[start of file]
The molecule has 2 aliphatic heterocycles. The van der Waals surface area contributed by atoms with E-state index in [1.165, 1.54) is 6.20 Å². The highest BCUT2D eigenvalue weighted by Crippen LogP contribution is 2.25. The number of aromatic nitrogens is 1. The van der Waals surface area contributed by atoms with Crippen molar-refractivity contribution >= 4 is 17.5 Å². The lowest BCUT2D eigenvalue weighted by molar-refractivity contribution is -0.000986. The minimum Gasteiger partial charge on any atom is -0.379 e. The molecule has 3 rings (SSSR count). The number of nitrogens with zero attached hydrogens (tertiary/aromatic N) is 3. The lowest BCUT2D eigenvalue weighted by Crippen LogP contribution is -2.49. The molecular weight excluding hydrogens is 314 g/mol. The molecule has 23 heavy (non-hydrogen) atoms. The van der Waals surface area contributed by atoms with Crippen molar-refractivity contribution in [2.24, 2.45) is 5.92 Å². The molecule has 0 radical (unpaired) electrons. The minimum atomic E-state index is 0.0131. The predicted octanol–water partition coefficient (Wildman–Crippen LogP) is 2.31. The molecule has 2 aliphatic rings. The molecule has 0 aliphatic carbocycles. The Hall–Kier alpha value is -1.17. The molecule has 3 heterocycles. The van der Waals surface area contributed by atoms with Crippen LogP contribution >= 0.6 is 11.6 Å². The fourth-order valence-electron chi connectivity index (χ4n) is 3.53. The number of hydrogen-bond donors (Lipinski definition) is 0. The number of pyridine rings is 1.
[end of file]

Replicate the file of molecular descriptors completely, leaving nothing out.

The molecule has 2 aliphatic heterocycles. The van der Waals surface area contributed by atoms with E-state index in [1.165, 1.54) is 6.20 Å². The highest BCUT2D eigenvalue weighted by Crippen LogP contribution is 2.25. The number of aromatic nitrogens is 1. The van der Waals surface area contributed by atoms with Crippen molar-refractivity contribution >= 4 is 17.5 Å². The lowest BCUT2D eigenvalue weighted by molar-refractivity contribution is -0.000986. The minimum Gasteiger partial charge on any atom is -0.379 e. The molecule has 3 rings (SSSR count). The number of nitrogens with zero attached hydrogens (tertiary/aromatic N) is 3. The lowest BCUT2D eigenvalue weighted by Crippen LogP contribution is -2.49. The molecular weight excluding hydrogens is 314 g/mol. The molecule has 23 heavy (non-hydrogen) atoms. The van der Waals surface area contributed by atoms with Crippen molar-refractivity contribution in [2.24, 2.45) is 5.92 Å². The molecule has 0 radical (unpaired) electrons. The minimum atomic E-state index is 0.0131. The predicted octanol–water partition coefficient (Wildman–Crippen LogP) is 2.31. The molecule has 2 aliphatic rings. The molecule has 0 aliphatic carbocycles. The Hall–Kier alpha value is -1.17. The molecule has 3 heterocycles. The van der Waals surface area contributed by atoms with Crippen LogP contribution >= 0.6 is 11.6 Å². The fourth-order valence-electron chi connectivity index (χ4n) is 3.53. The number of hydrogen-bond donors (Lipinski definition) is 0. The number of pyridine rings is 1.